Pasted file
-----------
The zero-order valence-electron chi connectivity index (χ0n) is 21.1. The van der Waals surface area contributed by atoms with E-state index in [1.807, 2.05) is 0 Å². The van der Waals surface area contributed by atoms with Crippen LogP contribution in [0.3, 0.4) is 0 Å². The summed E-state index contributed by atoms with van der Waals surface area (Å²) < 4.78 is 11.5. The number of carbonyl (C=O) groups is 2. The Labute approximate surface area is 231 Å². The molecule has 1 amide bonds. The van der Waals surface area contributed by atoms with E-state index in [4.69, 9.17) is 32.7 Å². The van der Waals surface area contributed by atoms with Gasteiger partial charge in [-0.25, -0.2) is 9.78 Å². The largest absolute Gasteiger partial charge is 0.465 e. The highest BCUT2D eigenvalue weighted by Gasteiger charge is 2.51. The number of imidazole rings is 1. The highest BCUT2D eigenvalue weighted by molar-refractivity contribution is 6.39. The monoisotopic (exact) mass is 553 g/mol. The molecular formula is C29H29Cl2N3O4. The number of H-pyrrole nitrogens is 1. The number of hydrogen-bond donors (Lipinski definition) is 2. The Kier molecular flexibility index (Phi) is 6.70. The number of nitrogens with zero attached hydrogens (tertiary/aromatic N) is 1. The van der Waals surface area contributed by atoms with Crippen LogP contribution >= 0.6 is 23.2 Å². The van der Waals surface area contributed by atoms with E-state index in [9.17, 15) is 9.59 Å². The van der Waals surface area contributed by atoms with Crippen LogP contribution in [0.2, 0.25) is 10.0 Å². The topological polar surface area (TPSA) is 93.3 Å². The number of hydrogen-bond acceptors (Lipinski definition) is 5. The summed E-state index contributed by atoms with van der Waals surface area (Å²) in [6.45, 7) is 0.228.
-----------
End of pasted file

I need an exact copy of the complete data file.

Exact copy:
The zero-order valence-electron chi connectivity index (χ0n) is 21.1. The van der Waals surface area contributed by atoms with E-state index in [1.807, 2.05) is 0 Å². The van der Waals surface area contributed by atoms with Crippen LogP contribution in [0.3, 0.4) is 0 Å². The summed E-state index contributed by atoms with van der Waals surface area (Å²) < 4.78 is 11.5. The number of carbonyl (C=O) groups is 2. The Labute approximate surface area is 231 Å². The molecule has 1 amide bonds. The van der Waals surface area contributed by atoms with E-state index in [4.69, 9.17) is 32.7 Å². The van der Waals surface area contributed by atoms with Gasteiger partial charge in [-0.25, -0.2) is 9.78 Å². The largest absolute Gasteiger partial charge is 0.465 e. The highest BCUT2D eigenvalue weighted by Gasteiger charge is 2.51. The number of imidazole rings is 1. The highest BCUT2D eigenvalue weighted by molar-refractivity contribution is 6.39. The monoisotopic (exact) mass is 553 g/mol. The molecular formula is C29H29Cl2N3O4. The number of H-pyrrole nitrogens is 1. The number of hydrogen-bond donors (Lipinski definition) is 2. The Kier molecular flexibility index (Phi) is 6.70. The number of nitrogens with zero attached hydrogens (tertiary/aromatic N) is 1. The van der Waals surface area contributed by atoms with Crippen LogP contribution >= 0.6 is 23.2 Å². The van der Waals surface area contributed by atoms with E-state index in [9.17, 15) is 9.59 Å². The van der Waals surface area contributed by atoms with Crippen LogP contribution in [0.2, 0.25) is 10.0 Å². The topological polar surface area (TPSA) is 93.3 Å². The number of hydrogen-bond acceptors (Lipinski definition) is 5. The summed E-state index contributed by atoms with van der Waals surface area (Å²) in [6.45, 7) is 0.228.